Court faults EPA for approving bee-killing pesticide

By E.A. Crunden | 12/21/2022 04:19 PM EST

A Trump-era decision to expand the use of sulfoxaflor bypassed statutory requirements accounting for endangered species and public input, appeals court judges ruled.

Honeybees gather in a hive

Honeybees gather in a hive at Councell farms on Dec. 15 in Arcadia, Fla. Joe Raedle/Getty Images

EPA failed to properly consider the environmental impacts of a controversial pesticide, according to an appeals court decision that faulted the agency over a Trump-era decision that drew outrage from environmental groups.

In a decision issued Wednesday, the 9th U.S. Circuit Court of Appeals asserted that regulators should have considered the impacts of the bee-killing insecticide sulfoxaflor when it expanded that product’s use for long-term approval.

That action, taken under former President Donald Trump, drew legal wrath from beekeepers who argued that the agency had bypassed public comment in making its decision while also violating several protective statutes.


Writing for the majority, Judge Kenneth Lee expressed agreement with that pushback, which came from the Pollinator Stewardship Council, American Beekeeping Federation and a beekeeper, all represented by Earthjustice.

EPA, Lee said, violated the Endangered Species Act’s “mandate that it determine whether the pesticide may affect endangered or threatened species or their habitat, and (if so) consult other wildlife agencies to consider its impact on endangered species.”

The agency had argued that it lacked the resources to do more extensive due diligence, but Lee dismissed that argument. “EPA cannot flout the will of Congress just because it contends it is too busy or understaffed,” Lee wrote, adding that the agency’s “repeated violations of the ESA undermined the political structure.”

He further asserted that the agency should have solicited public comment, as is expected under the Federal Insecticide, Fungicide and Rodenticide Act.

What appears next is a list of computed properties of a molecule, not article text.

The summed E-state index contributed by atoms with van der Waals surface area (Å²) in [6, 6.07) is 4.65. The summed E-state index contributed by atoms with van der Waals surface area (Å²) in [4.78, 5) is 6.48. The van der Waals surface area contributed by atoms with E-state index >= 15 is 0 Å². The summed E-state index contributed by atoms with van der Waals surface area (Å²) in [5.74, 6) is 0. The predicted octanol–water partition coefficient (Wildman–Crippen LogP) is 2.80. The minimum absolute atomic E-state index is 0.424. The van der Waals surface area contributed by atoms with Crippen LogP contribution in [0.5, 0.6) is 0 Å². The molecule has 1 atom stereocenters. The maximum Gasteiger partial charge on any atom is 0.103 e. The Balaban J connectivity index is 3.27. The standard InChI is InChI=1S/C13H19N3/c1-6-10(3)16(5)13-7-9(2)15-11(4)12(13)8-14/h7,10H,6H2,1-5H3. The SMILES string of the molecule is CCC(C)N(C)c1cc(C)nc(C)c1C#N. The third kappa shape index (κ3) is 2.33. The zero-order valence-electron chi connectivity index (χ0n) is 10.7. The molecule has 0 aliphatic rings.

But the panel still opted not to vacate the agency’s decision around sulfoxaflor, arguing that to do so “might end up harming the environment more and disrupting the agricultural industry.”

Instead, the appeals court remanded the case back to EPA for further action, directing regulators to “to act immediately [to] address the deficiencies,” including vetting the decision under ESA and FIFRA.

That should take place within 180 days, they concluded.

The case kicked off in 2019 after EPA determined that sulfoxaflor could be applied to crops it was not originally approved for, like cotton and sorghum (E&E News PM, Sept. 6, 2019).

That expansion came despite long-running concerns around the pesticide, which threatens bees and was at one point banned.

Sulfoxaflor was originally approved for use by Dow Chemical Co., which has since split and left the product to Corteva Agriscience.

At the time of EPA’s expanded approval, Alex Dunn, then the assistant administrator for the Office of Chemical Safety and Pollution Prevention, said that the agency had made its decision based on industry-sponsored studies.

In a more recent draft biological evaluation, the Biden EPA found that sulfoxaflor is likely to negatively affect about one in three endangered species exposed to it, although most would not be put in jeopardy (Greenwire, July 20).

Pressure on EPA is now ramping up with the appeals court decision, and advocates are celebrating.

“For far too long, EPA has bent to the pesticide industry’s desire to get their toxic chemicals to market as quickly as possible,” Sylvia Wu, a senior attorney at the Center for Food Safety and counsel in the case, said in a statement. “Today the court told EPA, ‘No more: Congress tasked the agency with protecting endangered species and the environment at-large, not just the interests of the pesticide companies.’”

Stephanie Parent, a senior attorney at the Center for Biological Diversity and co-counsel on the case, expressed similar sentiments.

“This decision is a huge win for monarch butterflies, rusty patched bumblebees and all the other struggling populations of insects and birds constantly under threat from harmful insecticides,” said Parent.

She added: “It’s long past time for the EPA to take meaningful action to protect our most imperiled wildlife and put protections in place for endangered species before approving use of toxic pesticides on millions of acres of crops.”